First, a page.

Wednesday 20th September Joinville to St Dizier.
Dooneys American donuts for breakfast this morning because MWNN bought French apple donuts for afternoon tea yesterday and proclaimed them inedible - Dooneys never disappoints.
We locked down to our lunchtime stop at Chevillon through the last of the high wooded cliffs and Douglas Firs, watching the jagged fingers of fog stretching down into the tops of the trees at t he top of the hills and thinning as the sun burned it off. At Chevillon, the surrounding countryside opens up and we cross and re-cross the Marne as it tumbles its way down to Vitry le Francoise. All along the canal banks are covered with autumn crocuses (or is it croci?) and as we approach each lock, there are small orchards of apple and pear trees. Each km brings a different kite fishing both river and canal, and families of herons taking flight as we drive the fish ahead of us.
MWNN is anxious to find diesel and so we took the Ecliusier's advice and motored to St Dizier, when we'd planned to stop much sooner. Said Eclusier failed to tell us that a couple of locks ahead was a large commerical peniche going down ahead and making slow progress along the shallow canal (despite the high level of water, the sides are silted.) As we approched each lock, we could see the peniche descending and exiting even slower as the skipper manoevered her to the centre of the canal. Then there were several lift bridges that slowed him (and us) even more. The peniche had added an hour and a half to our travelling time, lengthening our working day to 7 hours. Each lock had to be re-set and filled for us to enter, which meant we were in danger of not making it through the last lock before it was closed (to Plaisanciers, not commercials) at 6pm. We made it with about 15 minutes to spare, unlike the unfortunate pair of Brit. boats a couple of km behind us. They had great difficulty finding anywhere to moor and had wanted to shop in St Dizier.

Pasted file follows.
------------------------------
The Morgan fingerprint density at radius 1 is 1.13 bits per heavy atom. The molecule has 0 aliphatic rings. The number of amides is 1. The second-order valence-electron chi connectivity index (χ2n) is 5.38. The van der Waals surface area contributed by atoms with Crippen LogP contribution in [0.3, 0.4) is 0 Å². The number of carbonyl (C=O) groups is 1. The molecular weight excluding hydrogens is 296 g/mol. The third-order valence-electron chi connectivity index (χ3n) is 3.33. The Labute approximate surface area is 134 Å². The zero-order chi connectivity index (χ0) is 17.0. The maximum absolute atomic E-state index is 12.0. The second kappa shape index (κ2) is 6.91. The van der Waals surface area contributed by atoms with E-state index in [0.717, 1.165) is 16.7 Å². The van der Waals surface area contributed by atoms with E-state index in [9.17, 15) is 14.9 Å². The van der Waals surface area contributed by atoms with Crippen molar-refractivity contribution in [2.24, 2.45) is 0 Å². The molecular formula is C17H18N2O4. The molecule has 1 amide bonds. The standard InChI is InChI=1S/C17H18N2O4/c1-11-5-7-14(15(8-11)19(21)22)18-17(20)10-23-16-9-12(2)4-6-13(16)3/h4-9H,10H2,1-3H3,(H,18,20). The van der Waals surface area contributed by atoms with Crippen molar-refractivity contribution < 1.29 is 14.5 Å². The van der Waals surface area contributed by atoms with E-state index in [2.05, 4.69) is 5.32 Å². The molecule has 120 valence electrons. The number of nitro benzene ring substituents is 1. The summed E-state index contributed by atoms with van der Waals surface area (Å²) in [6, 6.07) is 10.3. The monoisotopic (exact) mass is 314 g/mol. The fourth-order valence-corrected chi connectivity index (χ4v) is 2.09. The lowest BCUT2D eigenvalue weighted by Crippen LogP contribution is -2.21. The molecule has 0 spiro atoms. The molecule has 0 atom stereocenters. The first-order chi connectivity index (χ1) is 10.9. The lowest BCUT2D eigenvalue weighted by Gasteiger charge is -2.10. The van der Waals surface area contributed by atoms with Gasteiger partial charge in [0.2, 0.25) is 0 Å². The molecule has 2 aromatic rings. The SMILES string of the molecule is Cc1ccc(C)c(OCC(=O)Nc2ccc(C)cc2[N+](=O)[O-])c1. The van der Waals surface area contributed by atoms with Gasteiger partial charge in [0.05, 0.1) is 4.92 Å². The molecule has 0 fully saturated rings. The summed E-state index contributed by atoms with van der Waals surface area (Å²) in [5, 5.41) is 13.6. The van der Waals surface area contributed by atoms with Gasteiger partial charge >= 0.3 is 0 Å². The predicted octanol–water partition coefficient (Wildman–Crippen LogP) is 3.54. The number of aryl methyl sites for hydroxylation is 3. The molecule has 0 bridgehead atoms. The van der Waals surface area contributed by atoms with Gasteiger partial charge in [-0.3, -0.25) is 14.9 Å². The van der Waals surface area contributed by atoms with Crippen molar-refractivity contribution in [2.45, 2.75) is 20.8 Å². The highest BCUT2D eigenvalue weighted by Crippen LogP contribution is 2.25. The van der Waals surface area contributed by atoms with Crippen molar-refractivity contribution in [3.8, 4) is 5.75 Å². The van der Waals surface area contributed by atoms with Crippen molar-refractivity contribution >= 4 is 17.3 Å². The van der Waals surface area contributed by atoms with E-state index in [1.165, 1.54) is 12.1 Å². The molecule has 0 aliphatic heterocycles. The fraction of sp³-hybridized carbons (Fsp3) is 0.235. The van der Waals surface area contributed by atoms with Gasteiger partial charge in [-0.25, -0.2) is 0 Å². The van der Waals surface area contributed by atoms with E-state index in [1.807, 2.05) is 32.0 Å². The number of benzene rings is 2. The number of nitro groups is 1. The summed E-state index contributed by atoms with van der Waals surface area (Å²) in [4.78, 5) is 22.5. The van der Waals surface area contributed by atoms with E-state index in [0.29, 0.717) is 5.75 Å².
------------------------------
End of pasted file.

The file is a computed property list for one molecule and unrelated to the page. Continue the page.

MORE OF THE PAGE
The mooring at St Dizier is much changed since we last visited 7 years ago. There's a swimming pool on the opposite bank of the canal and a cinema complex and new flats beside the mooring. There are no facilities here, however, other than bollards, but it's a short 5 minute walk to a new Atac supermarket and a further couple of minutes to a very good baker's in the Cathedral square.
Thursday 21st September - St Dizier to Orconte.
MWNN finally found diesel at a garage right beside the canal at lock 61, there was even a little footpath through the hedge. He emptied two 20 litre cans into the boats' tank and then filled the cans again to carry emergency supplies 'just in case'. We now have a full diesel tank but only one gas tank to see us through the final leg of the journey to St Quentin.
Sun, sun, and more sun. Today has been another blisteringly hot day but a gentler pace than yesterday as we covered only 17km and 8 locks compared with 32km, 14 locks, and a sprinkling of lift bridges. We pulled in to Orconte and 3.45 and stuggled to moor the boat against a fierce wind that suddenly descended on the Halt Nautique. It's a beautifully maintained Halt - as we sat sipping afternoon tea, listening to the wind singing in the trees, Madame from the Syndicat Initiative arrived to check the cleanliness of the shower and toilet - they are immaculate. There is electricity here but no water that we can take on board as the tap does not have a hose connection.
We watched an elderly gent collecting green things from the grass beneath the trees. MWNN knocked a similar pod from a branch - they are almonds and we have witnessed more people harvesting them alongside the edges of the canal.
Friday 22nd September - Orconte to Pogny.
A sunny trip down to St Dizier had us locking down the final lock into Vitry le Francois a little after noon. We're now on our own on a flight of electronic locks descending to Chalons en Champagne. We stopped at the Halt Linsen the 'Shanty Deux' (registered at Pasau) was not very forthcoming with advice as to how the tap connectors worked. The boaters' mantra's the same, no matter how posh or lowly the boat, "water, fuel, food."
We left immediately and lunched 'on the move', anxious to leave the town behind as it too has changed in the 7 years since we passed through and overnighted, having been photographed and interviewed for the local paper in June 2000.
As we started the 4 km run down to Soulanges, the rain started, a fairly light drizzle but driven on the wind, forcing me to lower the cratch cover on the washing that was drying nicely in the strong wind that has accompanied us from Orconte. With a full tank of water, more than enough diesel and food for the next 4 or five days, there's no need to keep pounding along and we will moor up for the night once the weather turns nasty.